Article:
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Dorchester development sparks debate

Few affordable units planned for large project

Saraya Wintersmith, GBH News
Dorchester development sparks debate
An architect’s rendering of the Dorchester Bayside City development. BPDA WEBSITE

Jared Hicks sees a vibrant community and a spot with the potential to add value when he looks out at the vacant parking lot of the former Bayside Expo Center in Dorchester.

“It feels like a neighborhood to me, with the Boston skyline in the background,” he observed during a recent interview.

Hicks, 29, lives about a 15-minute drive away from the area where the Columbia Point housing project, a shopping mall and the expo center once stood.

The 1,300-space parking lot is now a site of competing visions for Dorchester as residents struggle over its future. The conflict has exposed neighborhood divisions along racial and class lines and stoked tensions between homeowners and renters.

Once known to draw large crowds to the annual New England Spring Flower Show, the waterside parcel is situated near South Boston’s Carson Beach and the JFK-UMass station on the Red Line. More recently, the prime real estate has drawn interest from developers seeking space in Boston’s hot market.

UMass Boston purchased the site for $18 million in 2010. Since then, proposals have been made to build a soccer stadium for the New England Revolution and a village for athletes during the 2024 Summer Olympics.

The stadium plan was scrapped after failed negotiations between team owner Robert Kraft and the Boston Teachers Union, which has its headquarters beside the former expo center. Public opposition sank Boston’s bid for the Olympics.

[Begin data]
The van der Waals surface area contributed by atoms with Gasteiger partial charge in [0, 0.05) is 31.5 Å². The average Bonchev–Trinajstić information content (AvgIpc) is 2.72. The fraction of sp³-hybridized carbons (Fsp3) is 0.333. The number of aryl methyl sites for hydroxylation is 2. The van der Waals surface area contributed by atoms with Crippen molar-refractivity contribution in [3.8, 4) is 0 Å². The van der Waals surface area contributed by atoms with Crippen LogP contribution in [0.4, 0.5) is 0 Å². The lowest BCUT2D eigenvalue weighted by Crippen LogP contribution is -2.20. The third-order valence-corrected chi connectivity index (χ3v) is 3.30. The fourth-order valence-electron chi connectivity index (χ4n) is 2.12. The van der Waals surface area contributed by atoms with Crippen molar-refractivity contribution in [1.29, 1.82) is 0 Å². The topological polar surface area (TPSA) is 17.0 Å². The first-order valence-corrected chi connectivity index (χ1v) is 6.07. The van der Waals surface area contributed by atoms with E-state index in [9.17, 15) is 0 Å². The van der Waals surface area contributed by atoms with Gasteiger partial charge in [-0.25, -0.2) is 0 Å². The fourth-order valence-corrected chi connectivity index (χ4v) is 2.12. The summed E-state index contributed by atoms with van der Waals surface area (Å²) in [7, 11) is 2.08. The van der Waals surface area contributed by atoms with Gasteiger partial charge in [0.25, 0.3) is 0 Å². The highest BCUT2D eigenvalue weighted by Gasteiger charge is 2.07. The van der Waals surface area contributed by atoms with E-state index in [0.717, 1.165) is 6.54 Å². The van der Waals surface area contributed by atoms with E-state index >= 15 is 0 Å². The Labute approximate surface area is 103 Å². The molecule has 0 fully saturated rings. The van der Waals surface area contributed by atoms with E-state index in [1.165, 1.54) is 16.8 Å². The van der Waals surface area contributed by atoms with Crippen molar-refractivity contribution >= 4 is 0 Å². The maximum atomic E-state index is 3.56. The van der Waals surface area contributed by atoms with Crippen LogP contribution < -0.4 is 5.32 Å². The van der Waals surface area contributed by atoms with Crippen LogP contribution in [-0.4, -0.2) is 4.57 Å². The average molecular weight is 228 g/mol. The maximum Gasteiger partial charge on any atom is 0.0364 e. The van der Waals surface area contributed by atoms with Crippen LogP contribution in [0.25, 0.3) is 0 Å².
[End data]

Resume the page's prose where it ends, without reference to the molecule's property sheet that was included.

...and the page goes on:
What’s proposed at the site now is a mixed-use redevelopment marketed as a “catalyst for community transformation” for its potential to generate jobs, improve climate resilience, create multimodal transit pathways and attract other investments to the peninsula.

The plan, which includes an adjacent parcel for a total of 33.5 acres, features mainly research and office space, along with 1,740 housing units.

Supporters and skeptics agree the proposal, dubbed Dorchester Bayside City, could remake the area, but disagree whether its impact would be positive for the city’s most diverse neighborhood.

“We don’t want another Seaport, which is sterile, soulless, lifeless and clearly not meant for current Boston residents,” Hicks said. “That’s a playground for exclusively white and wealthy people, and we don’t need that in Dorchester.”

That major redevelopment project had promised to be a place for all Bostonians, but wound up falling far short of that goal.

Hicks, who is biracial, falls into the crowd skeptical of the Bayside plan — the mostly Black and Hispanic working-class renters who can’t afford to buy homes and fear the rapid pace of development will eventually run them out of the neighborhood.

He and other members of the housing advocacy group Dorchester Not for Sale expressed their concerns during a recent public meeting.

By the time Hicks made his comments, though, City Councilor Frank Baker, who represents the area, had heard enough. The two had a tense exchange that has since been replayed on social media.

“To drive home what he was driving home, I just thought he was a little over the top,” Baker said in an interview last week.